While some (often religiously-affiliated) support groups also hold “anti-porn” views (and sometimes, people believe that holding “anti-porn” views are beneficial for their recoveries), many porn addiction recovery initiatives are not “anti-porn.” NoFap is a recovery website for people who struggle with porn overuse, porn addiction, and compulsive sexual behavior. NoFap can be distilled down to two words: support group. Many people consider NoFap akin to an online and non-religious version of Alcoholics Anonymous – although for excessive porn use, rather than excessive alcohol consumption. It’s just as ridiculous to label a porn addiction recovery support group “anti-porn activists” as it is to label Alcoholics Anonymous as “anti-alcohol activists.”

NoFap is a recovery website, not an anti-porn website.

While we are aware of a number of anti-porn personalities and respect their perspectives, organizationally, NoFap is a recovery website that does not align with the “anti-porn” label. NoFap does not argue that porn should be banned or otherwise aim to enact legislation to limit the creation or consumption of porn. NoFap doesn’t describe porn as an inherently “good” or “bad” thing. NoFap does not argue that all forms of porn are universally immoral to partake in, or even say that using porn is always bad for all people in all circumstances. NoFap does not engage in sweeping statements or “one size fits all” pieces of advice such as arguing that nobody, regardless of who they are, should ever use porn for any reason.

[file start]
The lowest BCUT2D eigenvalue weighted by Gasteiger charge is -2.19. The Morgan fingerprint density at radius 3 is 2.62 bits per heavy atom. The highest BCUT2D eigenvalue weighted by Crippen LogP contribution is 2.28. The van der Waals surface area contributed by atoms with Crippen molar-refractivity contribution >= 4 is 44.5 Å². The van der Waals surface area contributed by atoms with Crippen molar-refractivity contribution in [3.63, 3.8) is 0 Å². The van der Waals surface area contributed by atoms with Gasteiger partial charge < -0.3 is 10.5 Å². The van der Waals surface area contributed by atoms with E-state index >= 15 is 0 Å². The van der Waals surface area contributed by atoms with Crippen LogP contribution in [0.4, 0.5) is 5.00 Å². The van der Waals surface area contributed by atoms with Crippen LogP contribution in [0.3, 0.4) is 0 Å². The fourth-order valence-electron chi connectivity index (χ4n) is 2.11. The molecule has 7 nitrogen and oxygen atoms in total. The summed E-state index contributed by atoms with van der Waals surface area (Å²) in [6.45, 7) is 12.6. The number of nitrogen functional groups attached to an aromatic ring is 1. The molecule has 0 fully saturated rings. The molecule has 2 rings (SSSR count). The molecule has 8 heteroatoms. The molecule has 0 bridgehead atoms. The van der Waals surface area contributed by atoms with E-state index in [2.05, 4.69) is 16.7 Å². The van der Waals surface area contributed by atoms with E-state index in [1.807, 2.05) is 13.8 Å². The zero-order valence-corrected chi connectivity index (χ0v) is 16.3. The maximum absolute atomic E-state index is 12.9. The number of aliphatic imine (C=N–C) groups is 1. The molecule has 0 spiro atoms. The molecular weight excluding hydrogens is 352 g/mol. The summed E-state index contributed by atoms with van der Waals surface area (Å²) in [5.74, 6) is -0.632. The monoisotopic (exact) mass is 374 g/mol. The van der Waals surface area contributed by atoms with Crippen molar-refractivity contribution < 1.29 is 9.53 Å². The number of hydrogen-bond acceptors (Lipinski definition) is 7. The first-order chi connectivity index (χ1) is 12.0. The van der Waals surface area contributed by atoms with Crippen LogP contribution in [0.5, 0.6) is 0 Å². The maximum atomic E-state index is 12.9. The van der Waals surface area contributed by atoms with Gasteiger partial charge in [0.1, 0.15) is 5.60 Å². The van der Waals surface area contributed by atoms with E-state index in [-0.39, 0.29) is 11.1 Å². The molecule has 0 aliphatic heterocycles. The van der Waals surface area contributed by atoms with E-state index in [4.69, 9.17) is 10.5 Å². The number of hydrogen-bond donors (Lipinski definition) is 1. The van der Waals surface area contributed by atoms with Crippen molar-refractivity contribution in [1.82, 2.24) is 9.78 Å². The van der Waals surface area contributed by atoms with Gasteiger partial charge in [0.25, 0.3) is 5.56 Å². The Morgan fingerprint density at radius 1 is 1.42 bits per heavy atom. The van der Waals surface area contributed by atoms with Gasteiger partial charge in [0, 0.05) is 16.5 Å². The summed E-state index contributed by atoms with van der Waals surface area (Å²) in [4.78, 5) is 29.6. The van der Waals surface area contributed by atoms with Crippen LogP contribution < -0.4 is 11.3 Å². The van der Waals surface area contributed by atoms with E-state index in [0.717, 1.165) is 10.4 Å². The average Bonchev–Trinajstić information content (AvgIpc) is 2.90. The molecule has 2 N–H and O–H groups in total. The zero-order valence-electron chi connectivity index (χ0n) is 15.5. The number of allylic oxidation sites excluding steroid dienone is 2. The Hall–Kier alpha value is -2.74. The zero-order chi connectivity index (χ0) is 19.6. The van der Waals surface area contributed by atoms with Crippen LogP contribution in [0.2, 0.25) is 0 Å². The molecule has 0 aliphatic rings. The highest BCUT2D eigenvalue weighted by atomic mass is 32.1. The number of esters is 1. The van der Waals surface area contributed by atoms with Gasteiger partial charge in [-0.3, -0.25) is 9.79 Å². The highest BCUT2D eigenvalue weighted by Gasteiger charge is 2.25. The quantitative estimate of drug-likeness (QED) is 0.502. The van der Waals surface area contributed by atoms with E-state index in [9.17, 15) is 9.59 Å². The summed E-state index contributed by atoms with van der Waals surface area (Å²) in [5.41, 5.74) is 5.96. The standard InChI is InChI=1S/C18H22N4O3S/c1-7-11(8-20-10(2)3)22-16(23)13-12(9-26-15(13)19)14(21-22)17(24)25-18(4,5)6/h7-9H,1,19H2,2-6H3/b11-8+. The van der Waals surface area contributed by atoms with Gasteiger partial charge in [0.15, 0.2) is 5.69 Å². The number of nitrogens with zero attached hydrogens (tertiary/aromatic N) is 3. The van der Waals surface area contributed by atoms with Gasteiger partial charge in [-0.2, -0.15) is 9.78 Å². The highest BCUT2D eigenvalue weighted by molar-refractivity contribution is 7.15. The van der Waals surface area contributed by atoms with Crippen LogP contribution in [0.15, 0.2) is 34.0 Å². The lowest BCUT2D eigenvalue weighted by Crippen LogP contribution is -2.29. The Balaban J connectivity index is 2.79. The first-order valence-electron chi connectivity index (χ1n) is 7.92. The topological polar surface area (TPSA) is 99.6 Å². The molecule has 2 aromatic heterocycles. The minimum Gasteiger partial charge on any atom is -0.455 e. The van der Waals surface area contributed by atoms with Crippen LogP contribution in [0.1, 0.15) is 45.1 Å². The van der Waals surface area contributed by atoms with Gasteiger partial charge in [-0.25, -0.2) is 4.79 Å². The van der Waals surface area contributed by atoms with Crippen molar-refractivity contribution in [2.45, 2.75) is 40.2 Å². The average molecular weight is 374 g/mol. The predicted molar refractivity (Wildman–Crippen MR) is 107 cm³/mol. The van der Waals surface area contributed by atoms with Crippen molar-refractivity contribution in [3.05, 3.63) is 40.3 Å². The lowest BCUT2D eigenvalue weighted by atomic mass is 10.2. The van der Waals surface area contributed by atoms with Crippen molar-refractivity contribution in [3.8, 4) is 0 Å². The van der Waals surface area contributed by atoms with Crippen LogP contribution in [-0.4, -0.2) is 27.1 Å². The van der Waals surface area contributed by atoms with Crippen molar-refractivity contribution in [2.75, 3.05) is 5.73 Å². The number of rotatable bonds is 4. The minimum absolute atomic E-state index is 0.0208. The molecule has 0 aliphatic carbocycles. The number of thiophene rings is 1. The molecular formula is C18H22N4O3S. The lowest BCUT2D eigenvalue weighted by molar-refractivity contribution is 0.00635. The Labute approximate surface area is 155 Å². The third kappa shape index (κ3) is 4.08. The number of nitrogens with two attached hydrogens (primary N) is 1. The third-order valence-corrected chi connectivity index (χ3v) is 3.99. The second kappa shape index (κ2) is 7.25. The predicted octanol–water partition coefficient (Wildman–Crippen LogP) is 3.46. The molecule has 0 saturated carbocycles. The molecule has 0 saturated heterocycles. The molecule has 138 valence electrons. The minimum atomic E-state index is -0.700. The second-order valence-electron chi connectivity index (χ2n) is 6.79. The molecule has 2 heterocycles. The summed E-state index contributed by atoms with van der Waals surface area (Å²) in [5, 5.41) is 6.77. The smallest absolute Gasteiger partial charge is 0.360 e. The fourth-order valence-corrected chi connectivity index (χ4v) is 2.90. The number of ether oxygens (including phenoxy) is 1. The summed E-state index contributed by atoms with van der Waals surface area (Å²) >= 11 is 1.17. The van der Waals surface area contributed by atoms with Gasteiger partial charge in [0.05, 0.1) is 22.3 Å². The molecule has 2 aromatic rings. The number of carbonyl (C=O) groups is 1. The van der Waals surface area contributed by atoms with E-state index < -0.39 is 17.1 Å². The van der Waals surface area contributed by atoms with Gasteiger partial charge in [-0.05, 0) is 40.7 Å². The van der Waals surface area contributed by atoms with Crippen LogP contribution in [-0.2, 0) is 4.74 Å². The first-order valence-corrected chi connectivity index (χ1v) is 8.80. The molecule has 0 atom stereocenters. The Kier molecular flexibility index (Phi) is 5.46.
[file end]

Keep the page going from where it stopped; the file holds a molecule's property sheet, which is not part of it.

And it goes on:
In a sense, we feel that porn can be considered the sexual equivalent of junk food: some people are able to incorporate junk food into their diets and enjoy it with limited negative effects, while others overeat and fall into obesity. Even if you’re somebody who considers donuts or fast food to be generally unhealthy to eat, that doesn’t mean that you’re an “anti-donut” or “anti-fast food” activist. By that standard, the vast majority of the world population would fall under those classifications. It’s certainly possible to recognize that something has risks associated with its use, without being against the existence of the thing, or thinking that nobody should ever engage with the thing.

NoFap goes further than this and has consistently argued against combating porn addiction with censorship. For example, back in 2014 Maclean’s Magazine published that founder Alexander Rhodes described himself as “a bit of an Internet-freedom zealot” who “thinks the dangerous effects of porn are best dealt with in sex-ed class and not through government regulation.” In 2019, Rhodes made it clear on CNN: “I think it’s everybody’s personal choice whether to consume it or not. It’s like cigarettes, in my opinion. I think that the more of it you use, the more at risk you are for addiction and the more at risk you are of negative side effects.” Indeed, some people are able to enjoy occasional tobacco with limited negative effects. In a February 2020 tweet, Rhodes tweeted “I’m not your stereotypical ‘religious conservative anti-porn zealot’ that the porn industry and its friends are trying to label me as because they have no good arguments against what I have to say.” NoFap isn’t anti-porn, it’s anti-porn addiction and aims to provide a supportive, shame-free, safe atmosphere for people recovering from it.